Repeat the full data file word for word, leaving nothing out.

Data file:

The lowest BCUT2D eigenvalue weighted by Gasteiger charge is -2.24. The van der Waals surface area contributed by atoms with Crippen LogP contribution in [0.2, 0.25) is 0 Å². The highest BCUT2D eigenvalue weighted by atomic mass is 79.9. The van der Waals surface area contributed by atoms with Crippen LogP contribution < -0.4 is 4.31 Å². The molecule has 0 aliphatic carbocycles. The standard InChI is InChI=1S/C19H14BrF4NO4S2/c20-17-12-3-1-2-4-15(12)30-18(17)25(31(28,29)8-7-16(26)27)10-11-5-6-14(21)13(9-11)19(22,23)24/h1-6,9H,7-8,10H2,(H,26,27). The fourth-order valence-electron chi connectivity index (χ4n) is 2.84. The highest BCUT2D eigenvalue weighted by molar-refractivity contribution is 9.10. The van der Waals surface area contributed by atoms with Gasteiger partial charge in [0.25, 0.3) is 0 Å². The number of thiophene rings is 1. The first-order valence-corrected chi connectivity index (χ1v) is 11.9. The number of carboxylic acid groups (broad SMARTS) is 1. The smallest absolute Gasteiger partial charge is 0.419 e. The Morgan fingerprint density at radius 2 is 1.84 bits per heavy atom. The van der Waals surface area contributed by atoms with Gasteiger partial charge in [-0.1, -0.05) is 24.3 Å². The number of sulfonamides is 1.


The lowest BCUT2D eigenvalue weighted by Gasteiger charge is -2.24. The van der Waals surface area contributed by atoms with Crippen LogP contribution in [0.2, 0.25) is 0 Å². The highest BCUT2D eigenvalue weighted by atomic mass is 79.9. The van der Waals surface area contributed by atoms with Crippen LogP contribution < -0.4 is 4.31 Å². The molecule has 0 aliphatic carbocycles. The standard InChI is InChI=1S/C19H14BrF4NO4S2/c20-17-12-3-1-2-4-15(12)30-18(17)25(31(28,29)8-7-16(26)27)10-11-5-6-14(21)13(9-11)19(22,23)24/h1-6,9H,7-8,10H2,(H,26,27). The fourth-order valence-electron chi connectivity index (χ4n) is 2.84. The highest BCUT2D eigenvalue weighted by molar-refractivity contribution is 9.10. The van der Waals surface area contributed by atoms with Gasteiger partial charge in [0.25, 0.3) is 0 Å². The number of thiophene rings is 1. The first-order valence-corrected chi connectivity index (χ1v) is 11.9. The number of carboxylic acid groups (broad SMARTS) is 1. The smallest absolute Gasteiger partial charge is 0.419 e. The Morgan fingerprint density at radius 2 is 1.84 bits per heavy atom. The van der Waals surface area contributed by atoms with Gasteiger partial charge in [-0.1, -0.05) is 24.3 Å². The number of sulfonamides is 1.